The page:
Conventional Western medicine has yet to provide a suitable treatment regime or identify a cause of equine anhydrosis. Two chronic cases and two acute cases of this disorder were treated successfully using acupuncture.
By identifying a TCM diagnosis of Heat invasion leading to exhaustion of Lung Qi and Wei Qi and a resulting Spleen Qi deficiency it was possible to resolve the acute cases with one treatment and the chronic cases with four treatments. Injecting acupuncture points with Vitamin B12 and using dry needling technique both seemed effective in treating this disorder.
Equine Anhydrosis (anhidrosis) is the absence of sweating. This disorder is also called “puffs”, puff disease, “dry coat” or dry coat syndrome. This disease is seen in tropical climates and seriously interferes with performance. Affected animals show respiratory distress even at rest and absence of sweating when all others are sweating heavily; they are unable to race or perform. This disorder is akin to anhidrotic asthenia of man . The etiology is unclear and treatment regimes for chronic cases are poorly documented. This paper deals with four cases that have been satisfactorily treated with Traditional Chinese Medicine (TCM).
Western Examination Findings
Horses are usually presented for examination and assessment for a loss of performance or exercise intolerance. It is at initial examinations that the hidrosis reduction is noted from the history. Some of these animals do not exhibit the increased respiratory effort of the “puffs” seen in more acute cases. The owner invariably reports that areas under the saddle are not as wet from sweat as they normally are after work.
Knottenbelt and Pascoe report that this condition characteristically affects horses that are moved to hot climates from milder temperature regions but it may also develop spontaneously in native horses. The onset of the condition is not always associated with poor acclimatisation or the type of work, but in some cases merely by the onset of hot humid weather. A single episode of profuse sweating before the onset of anhydrosis is often reported in acclimatizing horses. This is then accompanied by a dramatic reduction in water intake and a loss of body condition. Nostril flaring, a high respiratory rate and a high body temperature is usually all that is seen. The skin of chronically affected horses is dry with a “moth eaten” appearance, excessive scaling and some pruritis .
Eastern Examination Findings
These cases present as either acute as in Case Study 3 (CS3) and Case Study 4 (CS4) or chronic as in Case Study 1 (CS1) and case Study 2 (CS2). In the acute cases the most striking sign was the loud, dry, rapid breathing which persists after work, the absence of sweating and the high body temperature. These signs indicate there has been an invasion of Heat which is affecting the Lung. The pulse was thin and fast but there was a paucity of reactive points found on palpation. Both these horses failed to consume adequate amounts of water and their food intake was depressed. The decreased appetite and the presence of obvious thirst with little desire to drink indicates a Damp Heat invading the Spleen which in turn will deplete Spleen Qi.
A similar picture was presented by the chronic cases however both these horses were debilitated and very poor eaters. In these cases not only has the Spleen Qi been depleted, there is a lack of Qi being derived from the food as well. The Lung function of descending and dispersing along with the overall lack of Qi has resulted in these animals becoming debilitated. The most significant sign was the moth eaten dry scaly skin over their back with areas of alopecia and their inability to sweat. These symptoms indicate the function of the Lung is failing to regulate the skin and hair. Their pulse was slow and weak. The tongues looked normal with no coating.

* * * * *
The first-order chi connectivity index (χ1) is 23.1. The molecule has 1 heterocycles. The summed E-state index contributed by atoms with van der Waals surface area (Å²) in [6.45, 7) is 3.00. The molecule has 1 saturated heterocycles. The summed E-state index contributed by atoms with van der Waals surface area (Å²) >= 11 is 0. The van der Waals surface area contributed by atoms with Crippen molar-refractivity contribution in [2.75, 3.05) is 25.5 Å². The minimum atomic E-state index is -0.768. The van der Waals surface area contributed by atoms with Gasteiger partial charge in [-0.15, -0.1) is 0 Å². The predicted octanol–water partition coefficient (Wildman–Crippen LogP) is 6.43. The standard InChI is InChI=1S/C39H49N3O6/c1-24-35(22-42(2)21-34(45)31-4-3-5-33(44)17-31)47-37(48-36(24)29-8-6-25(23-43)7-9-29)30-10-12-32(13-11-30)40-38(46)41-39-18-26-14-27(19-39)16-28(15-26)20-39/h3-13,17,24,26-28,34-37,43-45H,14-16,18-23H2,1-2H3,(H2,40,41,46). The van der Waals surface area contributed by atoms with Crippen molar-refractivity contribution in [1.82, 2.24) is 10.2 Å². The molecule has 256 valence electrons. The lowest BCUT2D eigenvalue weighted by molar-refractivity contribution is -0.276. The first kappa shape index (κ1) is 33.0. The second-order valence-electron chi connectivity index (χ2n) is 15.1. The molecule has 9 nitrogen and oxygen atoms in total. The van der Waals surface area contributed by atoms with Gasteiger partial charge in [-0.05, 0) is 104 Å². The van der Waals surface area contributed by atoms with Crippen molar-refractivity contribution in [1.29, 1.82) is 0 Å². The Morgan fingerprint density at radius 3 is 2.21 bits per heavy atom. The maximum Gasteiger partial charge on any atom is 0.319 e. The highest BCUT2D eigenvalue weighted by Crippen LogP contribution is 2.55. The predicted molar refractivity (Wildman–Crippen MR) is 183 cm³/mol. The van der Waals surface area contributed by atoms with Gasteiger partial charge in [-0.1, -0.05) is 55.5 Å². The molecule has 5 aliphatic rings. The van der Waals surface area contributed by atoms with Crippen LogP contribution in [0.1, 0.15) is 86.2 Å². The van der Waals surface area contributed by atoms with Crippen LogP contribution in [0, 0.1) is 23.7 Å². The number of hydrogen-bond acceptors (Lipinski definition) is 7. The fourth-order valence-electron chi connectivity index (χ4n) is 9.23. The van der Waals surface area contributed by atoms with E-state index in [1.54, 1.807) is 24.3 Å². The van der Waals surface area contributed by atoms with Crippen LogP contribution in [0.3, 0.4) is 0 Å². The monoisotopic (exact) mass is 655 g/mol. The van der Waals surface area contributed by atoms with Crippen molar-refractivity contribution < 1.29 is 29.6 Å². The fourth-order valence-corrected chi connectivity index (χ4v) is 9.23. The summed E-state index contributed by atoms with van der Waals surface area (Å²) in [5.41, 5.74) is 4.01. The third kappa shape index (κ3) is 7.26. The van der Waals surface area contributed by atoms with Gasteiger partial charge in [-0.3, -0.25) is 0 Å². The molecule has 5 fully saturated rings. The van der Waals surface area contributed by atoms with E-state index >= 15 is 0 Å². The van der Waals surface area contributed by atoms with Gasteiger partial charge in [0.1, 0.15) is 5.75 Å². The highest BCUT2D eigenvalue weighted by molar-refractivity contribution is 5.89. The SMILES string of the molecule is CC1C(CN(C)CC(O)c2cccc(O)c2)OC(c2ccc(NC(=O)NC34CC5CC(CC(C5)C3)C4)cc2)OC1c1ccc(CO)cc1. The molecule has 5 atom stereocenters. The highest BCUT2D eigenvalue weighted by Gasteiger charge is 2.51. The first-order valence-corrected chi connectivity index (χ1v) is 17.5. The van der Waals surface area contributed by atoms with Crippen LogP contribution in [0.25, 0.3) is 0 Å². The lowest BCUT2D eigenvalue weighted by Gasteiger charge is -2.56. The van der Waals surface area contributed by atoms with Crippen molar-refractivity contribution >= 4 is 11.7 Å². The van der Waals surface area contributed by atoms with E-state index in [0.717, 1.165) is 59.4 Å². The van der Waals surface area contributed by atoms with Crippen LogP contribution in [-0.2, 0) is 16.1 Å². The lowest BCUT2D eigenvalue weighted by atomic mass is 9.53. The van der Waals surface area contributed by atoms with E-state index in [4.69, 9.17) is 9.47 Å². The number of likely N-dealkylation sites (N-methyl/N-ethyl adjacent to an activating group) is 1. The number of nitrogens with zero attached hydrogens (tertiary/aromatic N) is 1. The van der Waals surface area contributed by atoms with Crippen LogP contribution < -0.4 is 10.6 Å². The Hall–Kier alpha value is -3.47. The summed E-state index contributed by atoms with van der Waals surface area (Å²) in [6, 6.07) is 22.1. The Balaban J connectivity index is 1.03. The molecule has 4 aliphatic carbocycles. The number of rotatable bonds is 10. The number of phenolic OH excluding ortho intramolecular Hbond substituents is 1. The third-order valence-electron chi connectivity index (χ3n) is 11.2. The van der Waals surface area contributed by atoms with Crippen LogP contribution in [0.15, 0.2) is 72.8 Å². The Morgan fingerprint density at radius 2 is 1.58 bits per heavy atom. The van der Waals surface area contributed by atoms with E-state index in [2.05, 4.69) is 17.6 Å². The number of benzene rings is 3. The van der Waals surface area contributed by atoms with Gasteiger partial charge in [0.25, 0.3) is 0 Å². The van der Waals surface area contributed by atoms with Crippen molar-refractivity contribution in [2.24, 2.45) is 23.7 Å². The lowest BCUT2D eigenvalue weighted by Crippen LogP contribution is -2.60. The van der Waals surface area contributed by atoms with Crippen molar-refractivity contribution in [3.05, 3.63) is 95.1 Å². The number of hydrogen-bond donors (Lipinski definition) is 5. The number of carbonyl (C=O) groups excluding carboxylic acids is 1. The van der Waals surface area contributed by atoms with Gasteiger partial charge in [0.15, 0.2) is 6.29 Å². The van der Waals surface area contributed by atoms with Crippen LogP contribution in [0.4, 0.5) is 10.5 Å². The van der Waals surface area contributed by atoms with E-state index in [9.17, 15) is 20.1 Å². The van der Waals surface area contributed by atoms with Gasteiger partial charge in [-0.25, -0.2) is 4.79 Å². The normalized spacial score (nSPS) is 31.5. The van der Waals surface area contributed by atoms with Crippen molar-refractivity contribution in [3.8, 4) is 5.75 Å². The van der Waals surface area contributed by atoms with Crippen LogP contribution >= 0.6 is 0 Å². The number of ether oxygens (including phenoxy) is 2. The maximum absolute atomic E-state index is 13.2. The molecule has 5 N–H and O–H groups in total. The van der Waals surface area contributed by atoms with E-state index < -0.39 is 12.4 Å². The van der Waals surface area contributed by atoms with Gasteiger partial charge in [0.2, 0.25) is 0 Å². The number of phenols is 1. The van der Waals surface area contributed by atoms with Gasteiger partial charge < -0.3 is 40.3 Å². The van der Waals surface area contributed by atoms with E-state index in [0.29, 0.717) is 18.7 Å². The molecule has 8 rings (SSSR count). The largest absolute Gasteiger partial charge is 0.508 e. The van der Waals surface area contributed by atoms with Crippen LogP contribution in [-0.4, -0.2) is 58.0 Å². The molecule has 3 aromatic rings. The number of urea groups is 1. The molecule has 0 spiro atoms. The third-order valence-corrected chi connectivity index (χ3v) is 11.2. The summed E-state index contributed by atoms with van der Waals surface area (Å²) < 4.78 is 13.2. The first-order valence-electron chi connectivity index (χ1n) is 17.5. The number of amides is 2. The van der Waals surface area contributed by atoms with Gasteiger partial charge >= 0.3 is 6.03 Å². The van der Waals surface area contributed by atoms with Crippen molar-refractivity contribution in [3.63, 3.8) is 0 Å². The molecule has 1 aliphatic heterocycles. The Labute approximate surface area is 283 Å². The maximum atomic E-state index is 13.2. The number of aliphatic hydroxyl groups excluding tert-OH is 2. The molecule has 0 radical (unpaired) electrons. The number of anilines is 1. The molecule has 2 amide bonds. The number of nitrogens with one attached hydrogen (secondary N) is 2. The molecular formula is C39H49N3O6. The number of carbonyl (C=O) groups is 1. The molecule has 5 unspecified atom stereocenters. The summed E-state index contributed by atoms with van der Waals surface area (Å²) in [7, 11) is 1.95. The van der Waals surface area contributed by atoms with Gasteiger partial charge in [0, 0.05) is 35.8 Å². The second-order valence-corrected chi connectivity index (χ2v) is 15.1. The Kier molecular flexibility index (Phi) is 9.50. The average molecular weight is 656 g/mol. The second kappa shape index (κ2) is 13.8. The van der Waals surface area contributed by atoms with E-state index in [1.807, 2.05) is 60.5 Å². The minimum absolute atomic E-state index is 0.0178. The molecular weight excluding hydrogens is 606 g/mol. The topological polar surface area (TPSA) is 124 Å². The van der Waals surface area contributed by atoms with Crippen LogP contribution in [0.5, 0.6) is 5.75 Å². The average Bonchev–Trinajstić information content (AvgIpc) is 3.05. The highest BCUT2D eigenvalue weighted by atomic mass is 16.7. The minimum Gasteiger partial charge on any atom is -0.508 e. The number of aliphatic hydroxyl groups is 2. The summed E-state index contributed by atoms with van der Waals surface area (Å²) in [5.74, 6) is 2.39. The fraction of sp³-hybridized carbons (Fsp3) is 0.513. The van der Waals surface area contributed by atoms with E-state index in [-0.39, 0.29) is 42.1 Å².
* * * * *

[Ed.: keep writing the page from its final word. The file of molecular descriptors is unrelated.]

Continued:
In all cases the horses had an appearance of resignation to moderate distress. This indicates that there is ongoing emotional stress or disturbance of the Shen. The invasion of Heat has affected the Heart which governs the Shen.
Case Study 1
This eleven-year-old thoroughbred gelding was sweating normally two years ago when used routinely for pony club and low-level dressage work. He stopped sweating abruptly and began to exhibit typical symptoms of anhydrosis. He was given skin injections of adrenaline by a veterinarian, which elicited a poor sweating response (see below, Diagnostics). Over the next two years he was stabled and fed 500 grams of Vitamin C a week. The coat condition was poor and roughened and there was considerable loss of condition to the extent of the ribs, pelvis and sacrum were visible. The condition could only be described as approaching debilitation although the gelding was offered a high quality diet, was well cared for and wormed regularly.
This animal was treated with chiropractic and acupuncture.† This horse was given three treatments, each a week to ten days apart. The initial treatment went no further then gentle motioning of the spine and some non force due to the poor condition and the “hang dog” look of the horse. The manipulative treatment was followed by acupuncture treatment. Aquapuncture, using two millilitre injections of Vitamin B12 into the selected acupuncture points was the treatment chosen. The acupuncture points on the lower limbs were injected with only one millilitre of B12. In these it was necessary to angle the needle under the skin rather than being perpendicular to the body. Twenty five gauge inch long needles were inserted to full depth and then the syringe and injection was added and injected. The needles were left in place until the procedure was complete. This time was fifteen to twenty minutes. The Vitamin C and any other remedies were withdrawn.
There was a positive response after the first treatment and the gelding was more alert at the next treatment. The owner reported an increased interest in food but maintained that this could be all due to the huge amount of B12 the animal had received.